Two stories (plus one more) by Williamses you ought to read

Heaven knows why, but Williamses seem to rise to the top. Serena Williams is the greatest women’s tennis player of all time. Tennesee Williams was a fair scratch as a playwright, though bested by Williams Hakespeare, of course. John Williams wrote the best music about sharks I know. And the Williamses in flash fiction are no exception.

Joy Williams, Aubade

Read here, via Tin House. They’re all good, but scroll down to the third of Joy Williams’ 99 Stories of God. If you don’t trust me, just read this paragraph:

The humanist, who was also a noted scholar, argued that nothing could be discovered that could write a symphony, as so many of our brilliant composers had done, or be capable of appreciating the symphony. The ability to appreciate the symphony seemed to him quite as important as the actual composition of it.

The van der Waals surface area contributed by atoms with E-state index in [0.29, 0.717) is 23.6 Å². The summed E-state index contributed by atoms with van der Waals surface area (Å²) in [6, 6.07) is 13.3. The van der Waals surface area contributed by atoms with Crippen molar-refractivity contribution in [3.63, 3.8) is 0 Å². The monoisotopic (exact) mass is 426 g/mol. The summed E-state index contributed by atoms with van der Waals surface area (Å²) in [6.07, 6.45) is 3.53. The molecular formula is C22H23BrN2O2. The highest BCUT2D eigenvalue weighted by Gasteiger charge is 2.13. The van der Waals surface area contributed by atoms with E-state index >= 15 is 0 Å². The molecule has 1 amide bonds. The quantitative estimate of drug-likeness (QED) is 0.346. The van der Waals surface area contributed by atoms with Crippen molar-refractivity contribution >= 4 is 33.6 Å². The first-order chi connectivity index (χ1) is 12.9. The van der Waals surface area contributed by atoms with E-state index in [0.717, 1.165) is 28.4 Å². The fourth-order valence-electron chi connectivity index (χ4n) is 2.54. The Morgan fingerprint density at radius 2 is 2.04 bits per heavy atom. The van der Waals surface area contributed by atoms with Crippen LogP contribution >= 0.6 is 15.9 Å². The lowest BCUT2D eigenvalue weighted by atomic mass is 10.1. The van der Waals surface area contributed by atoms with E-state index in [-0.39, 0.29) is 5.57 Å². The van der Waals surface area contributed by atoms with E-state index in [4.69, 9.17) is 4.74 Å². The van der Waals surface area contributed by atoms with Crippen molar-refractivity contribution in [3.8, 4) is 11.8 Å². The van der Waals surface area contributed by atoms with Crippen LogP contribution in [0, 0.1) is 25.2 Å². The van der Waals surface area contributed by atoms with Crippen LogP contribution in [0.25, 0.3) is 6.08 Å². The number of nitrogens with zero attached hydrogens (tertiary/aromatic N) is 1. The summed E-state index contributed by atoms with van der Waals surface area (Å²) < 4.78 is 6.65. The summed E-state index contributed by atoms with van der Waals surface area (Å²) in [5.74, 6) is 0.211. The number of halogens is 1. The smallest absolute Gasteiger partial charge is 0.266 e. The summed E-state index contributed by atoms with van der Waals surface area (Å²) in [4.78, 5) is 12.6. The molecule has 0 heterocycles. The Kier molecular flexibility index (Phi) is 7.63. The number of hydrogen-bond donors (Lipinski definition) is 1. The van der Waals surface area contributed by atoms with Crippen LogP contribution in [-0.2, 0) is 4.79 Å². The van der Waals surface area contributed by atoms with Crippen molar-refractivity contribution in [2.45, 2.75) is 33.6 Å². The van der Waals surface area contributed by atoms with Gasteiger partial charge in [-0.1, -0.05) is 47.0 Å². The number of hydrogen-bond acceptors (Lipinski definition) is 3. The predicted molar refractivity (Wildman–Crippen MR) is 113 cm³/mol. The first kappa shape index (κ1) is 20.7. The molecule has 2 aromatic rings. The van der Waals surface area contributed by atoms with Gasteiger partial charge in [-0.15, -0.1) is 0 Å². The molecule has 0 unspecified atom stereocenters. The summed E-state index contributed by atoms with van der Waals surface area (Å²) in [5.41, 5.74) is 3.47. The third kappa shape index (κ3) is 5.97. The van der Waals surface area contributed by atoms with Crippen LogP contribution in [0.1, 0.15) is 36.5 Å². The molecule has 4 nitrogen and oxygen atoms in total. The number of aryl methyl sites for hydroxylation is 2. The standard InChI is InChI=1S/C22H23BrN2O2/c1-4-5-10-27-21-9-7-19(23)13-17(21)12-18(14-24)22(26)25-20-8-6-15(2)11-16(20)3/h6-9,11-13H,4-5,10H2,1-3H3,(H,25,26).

My goodness, it doesn’t get much better than that.

Diane Williams, Bang Bang on the Stair

There’s another story by Diane Williams, the editor of Noon, called Beauty, Love, and Vanity Itself, where three women walk into a pool and reach the rope and keep walking, and as they drown the lifeguard says, “They don’t what the rope is…I mean everyone knows what a rope means.” It’s nice to carry that interpretation of rope into this story, Bang Bang on the Stair, printed here in Literary Hub.

So much to love in this story, but I especially enjoy this:

“Don’t leave!” Mother screamed at me, and she had not arrived to help me.
She tripped and fell over a floor lamp’s coiled electrical cord.
There’s just a basic rule of conduct that applies here—also known as a maxim—so I held out my hand.

Mother is falling, and urgent action is required, and Williams slows down – she takes the time to explain what a maxim is. And I love it, beautiful!

As a bonus, I’m also including William Carlos Williams’ The Knife of the Times

William Carlos Williams wasn’t only a well-regarded poet and the world’s foremost creator of plum memes, he also wrote short fiction occasionally. In this short story here, the title story in one of his books of short prose, he explored his belief that lesbianism was contagious. I’m just adding this for novelty value. Lesbianism is not, so far as I know, sadly, catching. He also thought lesbianism was killing women and castrating men. William Carlos Williams – shoulda stuck to wheelbarrows.

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